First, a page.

Want to know something I regret? I slogged through Revelations just so I could be up to speed in time for Assassin’s Creed 3. In my defence, the other Assassin’s Creed sequels up to that point were respectable – the first game laid the groundwork for a decent murder simulator, and subsequent titles added more and more features until it reached a point where the core mechanics and meta-games were pretty enjoyable.
Revelations, on the other hand, feels flat. The studio was evidently trying to keep the series fresh and relevant while attempting to offer some closure to Ezio’s story, which had long since overstayed its welcome. Seeing through Revelations to the end will seem more effort than it’s worth.
Ezio Auditore de Firenze, the Renaissance protagonist that has managed to survive his third title in the series, is feeling his age. This time around he’s clambering the architecture of Constantinople, and to Ubisoft Montreal’s credit, the locale looks great. The world detail is impressive and lovingly sculptured, while Ezio and his friends get a high-fidelity makeover, complete with scars hidden beneath a grizzly grey beard and ornate flowing robes. The game looks superb for this generation.
However, a new locale isn’t enough to change the fact that you’re still doing the same thing as you were for the past few games. Heralds still yell from the same wooden platforms until you shut them up with a fistful of gold. Boxes are still stacked like stairs to propel you to window ledges and street signs. Roof tops are still swarming with guards, as always. People sitting on benches still leave a handy gap for you to magically disappear from pursuing authorities. Courtesans are now called Gypsies. Mercenaries still loiter in alleyways and marketplaces. For all the changes in scenery, NPC models and mock accents, it doesn’t feel all that different.
The few additions feel more like “nice to haves” rather than “paradigm shifting”. (This doesn’t include the disjointed “Den Defence”, a tower defence-like minigame that is so far removed from the concept of assassination that I could only suffer the tutorial.) The assassin’s hook helps Ezio climb buildings and adds some more combat moves. Bomb crafting blows out the assassin’s arsenal to the point where I wonder how much weight Ezio bears on a typical day. Chests now contain more bomb materials than currency, and these materials can be used to craft bombs for all situations. Aside from standard explosives, certain bombs can spray fools’ gold everywhere to distract citizens or unleash a plume of skunk oil (which were never used and gathered dust in my inventory).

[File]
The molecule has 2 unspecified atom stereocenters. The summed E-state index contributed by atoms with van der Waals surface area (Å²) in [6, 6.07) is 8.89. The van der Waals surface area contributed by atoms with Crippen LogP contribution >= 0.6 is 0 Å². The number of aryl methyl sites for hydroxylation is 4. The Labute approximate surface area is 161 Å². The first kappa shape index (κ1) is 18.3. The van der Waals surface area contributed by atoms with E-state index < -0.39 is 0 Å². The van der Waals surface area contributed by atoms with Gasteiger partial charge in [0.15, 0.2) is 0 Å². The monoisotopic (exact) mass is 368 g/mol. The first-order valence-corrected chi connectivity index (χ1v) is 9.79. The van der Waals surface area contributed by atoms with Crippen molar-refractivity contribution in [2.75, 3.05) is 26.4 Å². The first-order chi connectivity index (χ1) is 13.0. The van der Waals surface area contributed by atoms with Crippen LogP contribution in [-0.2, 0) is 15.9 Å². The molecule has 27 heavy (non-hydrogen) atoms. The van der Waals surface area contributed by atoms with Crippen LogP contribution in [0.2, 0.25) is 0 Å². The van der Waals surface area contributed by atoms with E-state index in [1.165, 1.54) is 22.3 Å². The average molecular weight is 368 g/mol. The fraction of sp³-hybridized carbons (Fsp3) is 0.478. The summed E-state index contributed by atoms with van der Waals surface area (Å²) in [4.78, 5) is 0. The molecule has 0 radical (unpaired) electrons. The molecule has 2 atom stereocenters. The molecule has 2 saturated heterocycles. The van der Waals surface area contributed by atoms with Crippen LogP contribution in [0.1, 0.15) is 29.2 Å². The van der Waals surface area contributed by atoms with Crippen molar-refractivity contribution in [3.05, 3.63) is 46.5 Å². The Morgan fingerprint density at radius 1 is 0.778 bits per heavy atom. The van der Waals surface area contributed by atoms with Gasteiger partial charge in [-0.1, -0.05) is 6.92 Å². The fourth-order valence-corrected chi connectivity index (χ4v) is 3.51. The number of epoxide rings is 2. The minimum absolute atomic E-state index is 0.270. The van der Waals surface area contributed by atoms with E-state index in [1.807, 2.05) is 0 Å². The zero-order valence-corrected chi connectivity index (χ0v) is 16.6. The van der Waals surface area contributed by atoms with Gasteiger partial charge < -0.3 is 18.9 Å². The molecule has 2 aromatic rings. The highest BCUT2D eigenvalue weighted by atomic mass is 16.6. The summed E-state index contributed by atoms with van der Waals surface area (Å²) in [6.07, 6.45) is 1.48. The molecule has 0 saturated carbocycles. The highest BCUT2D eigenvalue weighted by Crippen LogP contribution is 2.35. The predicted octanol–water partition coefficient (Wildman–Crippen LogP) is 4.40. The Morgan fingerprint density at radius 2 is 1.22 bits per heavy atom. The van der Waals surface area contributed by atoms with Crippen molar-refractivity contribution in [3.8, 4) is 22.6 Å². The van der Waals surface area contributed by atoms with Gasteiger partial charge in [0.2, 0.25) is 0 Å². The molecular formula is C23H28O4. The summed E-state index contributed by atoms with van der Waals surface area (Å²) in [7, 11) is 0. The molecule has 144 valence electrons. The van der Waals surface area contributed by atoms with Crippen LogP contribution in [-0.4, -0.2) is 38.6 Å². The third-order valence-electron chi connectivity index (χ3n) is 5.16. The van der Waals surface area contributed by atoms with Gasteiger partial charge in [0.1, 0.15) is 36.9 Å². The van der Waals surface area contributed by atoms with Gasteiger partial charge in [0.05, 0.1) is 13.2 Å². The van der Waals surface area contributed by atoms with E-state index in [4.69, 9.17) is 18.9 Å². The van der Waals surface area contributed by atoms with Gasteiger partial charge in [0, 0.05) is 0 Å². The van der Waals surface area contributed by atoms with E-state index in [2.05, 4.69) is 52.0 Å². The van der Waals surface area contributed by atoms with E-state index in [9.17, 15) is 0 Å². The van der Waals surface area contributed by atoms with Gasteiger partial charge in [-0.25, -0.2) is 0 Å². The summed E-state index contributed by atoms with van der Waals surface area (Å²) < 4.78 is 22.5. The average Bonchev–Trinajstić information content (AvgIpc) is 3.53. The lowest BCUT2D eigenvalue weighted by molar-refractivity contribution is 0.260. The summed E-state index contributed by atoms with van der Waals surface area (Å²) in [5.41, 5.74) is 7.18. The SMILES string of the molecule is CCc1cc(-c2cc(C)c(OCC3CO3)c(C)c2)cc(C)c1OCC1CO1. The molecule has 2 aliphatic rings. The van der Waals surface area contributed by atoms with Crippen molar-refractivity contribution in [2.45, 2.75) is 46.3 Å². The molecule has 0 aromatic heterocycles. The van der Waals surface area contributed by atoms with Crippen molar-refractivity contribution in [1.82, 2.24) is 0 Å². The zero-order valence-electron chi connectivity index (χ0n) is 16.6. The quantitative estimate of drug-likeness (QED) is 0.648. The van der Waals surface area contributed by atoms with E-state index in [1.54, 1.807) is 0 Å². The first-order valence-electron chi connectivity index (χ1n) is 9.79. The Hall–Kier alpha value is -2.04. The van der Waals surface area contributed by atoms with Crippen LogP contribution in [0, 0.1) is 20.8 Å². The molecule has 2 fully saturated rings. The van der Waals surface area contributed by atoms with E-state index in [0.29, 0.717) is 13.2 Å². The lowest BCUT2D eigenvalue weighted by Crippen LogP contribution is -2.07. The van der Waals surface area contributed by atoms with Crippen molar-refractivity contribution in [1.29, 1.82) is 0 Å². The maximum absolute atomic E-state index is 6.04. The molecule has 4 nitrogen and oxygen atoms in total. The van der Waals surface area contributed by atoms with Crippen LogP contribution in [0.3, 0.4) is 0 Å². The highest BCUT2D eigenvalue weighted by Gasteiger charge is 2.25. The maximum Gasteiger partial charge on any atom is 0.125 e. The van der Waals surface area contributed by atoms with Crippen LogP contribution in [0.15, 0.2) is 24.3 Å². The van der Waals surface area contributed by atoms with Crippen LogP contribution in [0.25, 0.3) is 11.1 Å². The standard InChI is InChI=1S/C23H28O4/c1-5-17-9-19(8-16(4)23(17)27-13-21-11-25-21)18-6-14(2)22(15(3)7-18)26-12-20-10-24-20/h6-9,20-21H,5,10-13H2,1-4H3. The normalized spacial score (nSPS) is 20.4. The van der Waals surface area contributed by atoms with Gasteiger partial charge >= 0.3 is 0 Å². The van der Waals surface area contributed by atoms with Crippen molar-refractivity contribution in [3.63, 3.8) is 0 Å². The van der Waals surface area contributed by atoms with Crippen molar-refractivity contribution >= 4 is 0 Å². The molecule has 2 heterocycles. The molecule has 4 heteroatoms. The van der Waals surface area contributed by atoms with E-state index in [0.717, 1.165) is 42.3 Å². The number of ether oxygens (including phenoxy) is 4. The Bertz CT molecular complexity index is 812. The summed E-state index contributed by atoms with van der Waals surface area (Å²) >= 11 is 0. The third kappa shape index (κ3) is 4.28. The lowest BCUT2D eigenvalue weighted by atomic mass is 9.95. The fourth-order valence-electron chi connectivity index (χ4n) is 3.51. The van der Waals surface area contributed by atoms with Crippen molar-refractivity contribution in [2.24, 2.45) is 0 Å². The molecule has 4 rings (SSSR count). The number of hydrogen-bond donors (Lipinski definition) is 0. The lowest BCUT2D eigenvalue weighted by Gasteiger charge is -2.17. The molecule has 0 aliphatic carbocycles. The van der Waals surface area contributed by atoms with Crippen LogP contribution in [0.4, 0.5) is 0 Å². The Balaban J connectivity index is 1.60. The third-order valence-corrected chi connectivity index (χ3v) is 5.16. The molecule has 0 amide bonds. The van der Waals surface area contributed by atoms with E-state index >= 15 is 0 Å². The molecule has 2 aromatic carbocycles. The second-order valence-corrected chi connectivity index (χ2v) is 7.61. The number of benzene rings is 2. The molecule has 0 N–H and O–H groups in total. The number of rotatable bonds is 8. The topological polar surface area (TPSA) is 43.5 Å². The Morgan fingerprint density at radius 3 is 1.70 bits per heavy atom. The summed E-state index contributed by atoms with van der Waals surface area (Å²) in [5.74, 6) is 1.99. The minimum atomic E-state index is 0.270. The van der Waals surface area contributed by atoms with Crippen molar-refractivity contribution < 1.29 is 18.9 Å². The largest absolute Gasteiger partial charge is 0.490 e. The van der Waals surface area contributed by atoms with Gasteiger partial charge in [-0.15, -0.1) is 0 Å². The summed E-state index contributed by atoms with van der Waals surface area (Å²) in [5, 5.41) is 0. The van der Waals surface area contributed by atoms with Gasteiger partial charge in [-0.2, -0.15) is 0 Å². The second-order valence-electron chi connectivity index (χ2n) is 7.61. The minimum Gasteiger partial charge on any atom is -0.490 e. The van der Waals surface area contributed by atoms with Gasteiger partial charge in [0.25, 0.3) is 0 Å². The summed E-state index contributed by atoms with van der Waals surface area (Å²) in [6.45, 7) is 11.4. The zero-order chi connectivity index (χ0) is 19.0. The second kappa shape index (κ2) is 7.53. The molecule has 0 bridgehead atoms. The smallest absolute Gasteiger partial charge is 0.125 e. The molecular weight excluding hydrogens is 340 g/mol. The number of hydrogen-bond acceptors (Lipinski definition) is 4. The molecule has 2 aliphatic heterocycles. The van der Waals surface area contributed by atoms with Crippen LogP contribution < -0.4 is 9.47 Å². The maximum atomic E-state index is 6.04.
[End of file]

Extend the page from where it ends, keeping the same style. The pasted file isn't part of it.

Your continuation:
Combat has hardly changed, although it feels somewhat protracted as the enemies in Revelations are tougher and appear in greater numbers. There are also fewer opportunities to decrease your infamy, which require longer periods of skulking around and hiding from patrols. The game is certainly catered to stalwarts of the series, so if you’ve taken a hiatus from the series, you may find the learning curve a little steep at first.
I guess I was done with Ezio before Revelations, because when the end credits rolled, I breathed a quiet sigh of relief. On second thought, I think I’m done with the series in general, because Assassin’s Creed 3 still remains unfinished on my shelf. An Asian-themed Assassin’s Creed would’ve been enough to recapture my attention, but it looks like we’ll have to be content with pirates for now.